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Took full possession of me, and prevail'd;
Virtue, as I thought, truth, duty, so enjoining.
Sams. I thought where all thy circling wiles would
In feign’d religion, smooth hypocrisy ! [end:
But had thy love, still odiously pretended,
Been, as it ought, sincere, it would have taught thee
Far other reasonings, brought forth other deeds.
I, before all the daughters of my tribe
And of my nation, chose thee from among
My enemies, loved thee, as too well thou knew'st;
Too well; unbosom’d all my secrets to thee,
Not out of levity, but overpower'd
By thy request, who could deny thee nothing;
Yet now am judged an enemy. Why, then,
Didst thou at first receive me for thy husband,
Then, as since then, thy country's foe profess'd ?
Being once a wife, for me thou wast to leave
Parents and country; nor was I their subject,
Nor under their protection, but my own;
Thou mine, not theirs. If aught against my life
Thy country sought of thee, it sought unjustly,
Against the law of nature, law of nations ; 890
No more thy country, but an impious crew
Of men conspiring to uphold their state
By worse than hostile deeds, violating the ends
For which our country is a name so dear;
Not therefore to be obey'd. But zeal moved thee;
To please thy gods thou didst it; gods, unable
To acquit themselves and prosecute their foes
But by ungodly deeds, the contradiction
Of their own deity, gods cannot be:
Less therefore to be pleased, obey'd, or fear'd.
These false pretexts, and varnish'd colours, failing,
Bare in thy guilt, how foul must thou appear!
Dal. In argument with men a woman ever Goes by the worse, whatever be her cause.
Sams. For want of words no doubt, or lack of breath; Witness when I was worried with thy peals.
Dal. I was a fool, too rash, and quite mistaken In what I thought would have succeeded best. Let me obtain forgiveness of thee, Samson ; Afford me place to show what recompense 910 Towards thee I intend for what I have misdone, Misguided; only what remains past cure Bear not too sensibly, nor still insist To afflict thyself in vain: though sight be lost, Life yet hath many solaces, enjoy'd Where other senses want not their delights, At home, in leisure and domestic ease, Exempt from many a care and chance, to which Eyesight exposes, daily, men abroad. I to the lords will intercede, not doubting 920 Their favourable ear, that I may fetch thee From forth this loathsome prison-house, to abide With me, where
redoubled love and care, With nursing diligence, to me glad office, May ever tend about thee to old age, With all things grateful cheer'd, and so supplied, That, what by me thou hast lost, thou least shall miss.
To fence my ear against thy sorceries.
If, in my flower of youth and strength, when all men
Loved, honour'd, fear'd me, thou alone couldst hate me
Thy husband, slight me, sell me, and forego me, 940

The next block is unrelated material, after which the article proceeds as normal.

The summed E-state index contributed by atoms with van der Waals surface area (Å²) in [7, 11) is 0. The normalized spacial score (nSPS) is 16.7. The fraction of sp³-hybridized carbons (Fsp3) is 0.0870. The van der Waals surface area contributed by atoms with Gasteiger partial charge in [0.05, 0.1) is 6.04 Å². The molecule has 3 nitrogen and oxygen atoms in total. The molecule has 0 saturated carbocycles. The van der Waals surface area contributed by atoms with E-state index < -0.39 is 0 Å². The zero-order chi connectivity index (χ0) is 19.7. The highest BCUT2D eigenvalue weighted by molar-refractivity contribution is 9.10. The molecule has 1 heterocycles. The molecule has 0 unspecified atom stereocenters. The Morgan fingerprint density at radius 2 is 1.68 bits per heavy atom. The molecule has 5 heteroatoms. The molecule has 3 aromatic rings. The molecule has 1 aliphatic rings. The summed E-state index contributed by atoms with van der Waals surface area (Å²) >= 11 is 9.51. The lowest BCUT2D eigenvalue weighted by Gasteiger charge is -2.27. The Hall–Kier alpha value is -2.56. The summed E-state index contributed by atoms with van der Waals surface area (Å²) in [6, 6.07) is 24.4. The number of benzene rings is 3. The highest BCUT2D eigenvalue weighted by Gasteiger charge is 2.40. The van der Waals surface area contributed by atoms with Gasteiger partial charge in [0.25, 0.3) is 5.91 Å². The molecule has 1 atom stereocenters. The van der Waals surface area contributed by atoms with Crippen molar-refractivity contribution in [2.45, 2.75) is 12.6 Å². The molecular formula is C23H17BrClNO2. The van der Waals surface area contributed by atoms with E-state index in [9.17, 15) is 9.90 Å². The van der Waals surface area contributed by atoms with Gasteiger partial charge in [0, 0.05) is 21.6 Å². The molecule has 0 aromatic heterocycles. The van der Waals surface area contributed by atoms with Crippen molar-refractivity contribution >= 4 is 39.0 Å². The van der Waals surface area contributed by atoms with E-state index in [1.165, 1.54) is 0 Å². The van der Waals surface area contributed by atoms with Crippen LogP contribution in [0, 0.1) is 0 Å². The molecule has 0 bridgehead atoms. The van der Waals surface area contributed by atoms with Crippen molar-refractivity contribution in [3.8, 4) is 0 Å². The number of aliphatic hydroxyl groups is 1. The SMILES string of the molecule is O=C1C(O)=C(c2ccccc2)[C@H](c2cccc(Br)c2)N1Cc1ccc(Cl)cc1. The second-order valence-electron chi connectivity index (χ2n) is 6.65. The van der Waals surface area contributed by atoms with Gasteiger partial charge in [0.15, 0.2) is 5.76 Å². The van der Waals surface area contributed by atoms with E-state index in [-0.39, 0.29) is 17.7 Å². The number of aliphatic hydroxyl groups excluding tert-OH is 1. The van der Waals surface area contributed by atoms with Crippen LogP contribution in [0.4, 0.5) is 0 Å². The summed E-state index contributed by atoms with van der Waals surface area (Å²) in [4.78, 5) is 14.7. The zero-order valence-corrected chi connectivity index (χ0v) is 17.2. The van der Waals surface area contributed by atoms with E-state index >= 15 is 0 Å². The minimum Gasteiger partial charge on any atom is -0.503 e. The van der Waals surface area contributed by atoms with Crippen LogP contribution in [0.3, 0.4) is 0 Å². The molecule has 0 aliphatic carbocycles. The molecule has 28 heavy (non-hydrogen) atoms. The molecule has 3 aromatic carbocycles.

How wouldst thou use me now, blind, and thereby
Deceivable, in most things as a child
Helpless, thence easily contemn'd and scorn'd,
And last neglected! How wouldst thou insult,
When I must live uxorious to thy will
In perfect thraldom ! how again betray me,
Bearing my words and doings to the lords
To gloss upon, and, censuring, frown or smile!
This jail I count the house of liberty
To thine, whose doors my feet shall never enter. 950
Dal. Let me approach at least, and touch thy hand.
Sams. Not for thy life, lest fierce remembrance wake My sudden rage to tear thee joint by joint. At distance I forgive thee; go with that; Bewail thy falsehood, and the pious works It hath brought forth to make thee memorable Among illustrious women, faithful wives ! Cherish thy hasten'd widowhood with the gold Of matrimonial treason: so farewell.
Dal. I see thou art implacable, more deaf 960 To
prayers than winds and seas; yet winds to seas
Are reconciled at length, and sea to shore:
Thy anger, unappeasable, still rages,
Eternal tempest, never to be calm’d.
Why do I humble thus myself, and, suing
For peace, reap nothing but repulse and hate ·
go with evil omen, and the brand
Of infamy upon my name denounced ?
To mix with thy concernments I desist
Henceforth, nor too much disapprove my own. 970
Fame, if not double-faced, is double-mouth'd,
And with contrary blast proclaims most deeds;
On both his wings, one black, the other white,
Bears greatest names in his wild aëry flight.
My name, perhaps, among the circumcised
In Dan, in Judah, and the bordering tribes,
To all posterity may stand defamed,
With malediction mention'd, and the blot
Of falsehood most unconjugal traduced.
But in my country, where I most desire,
In Ecron, Gaza, Ashdod, and in Gath,
I shall be named among the famousest
Of women, sung at solemn festivals,
Living and dead recorded, who, to save
Her country from a fierce destroyer, chose
Above the faith of wedlock bands; my tomb
With odours visited and annual flowers;
Not less renown'd than in Mount Ephraim
Jael, who, with inhospitable guile,
Smote Sisera sleeping, through the temples nail'd. 990
Nor shall I count it heinous to enjoy
The public marks of honour and reward,
Conferr’d upon me for the piety
Which to my country I was judged to have shown.
At this whoever envies or repines,
I leave him to his lot, and like my own. [Exit.
Cho. She's gone; a manifest serpent, by her sting
Discover'd in the end, till now conceal'd.
Sams. So let her go; God sent her to debase me,
And aggravate my folly, who committed
To such a viper his most sacred trust
Of secrecy, my safety, and my life.
Cho. Yet beauty, though injurious, hath strange
After offence returning, to regain
Love once possess’d, nor can be easily
Repulsed, without much inward passion felt,
And secret sting of amorous remorse.
Sams. Love-quarrels oft in pleasing concord end,
Not wedlock treachery endangering life.
Cho. It is not virtue, wisdom, valour, wit, Strength, comeliness of shape, or amplest merit, That woman's love can win, or long inherit;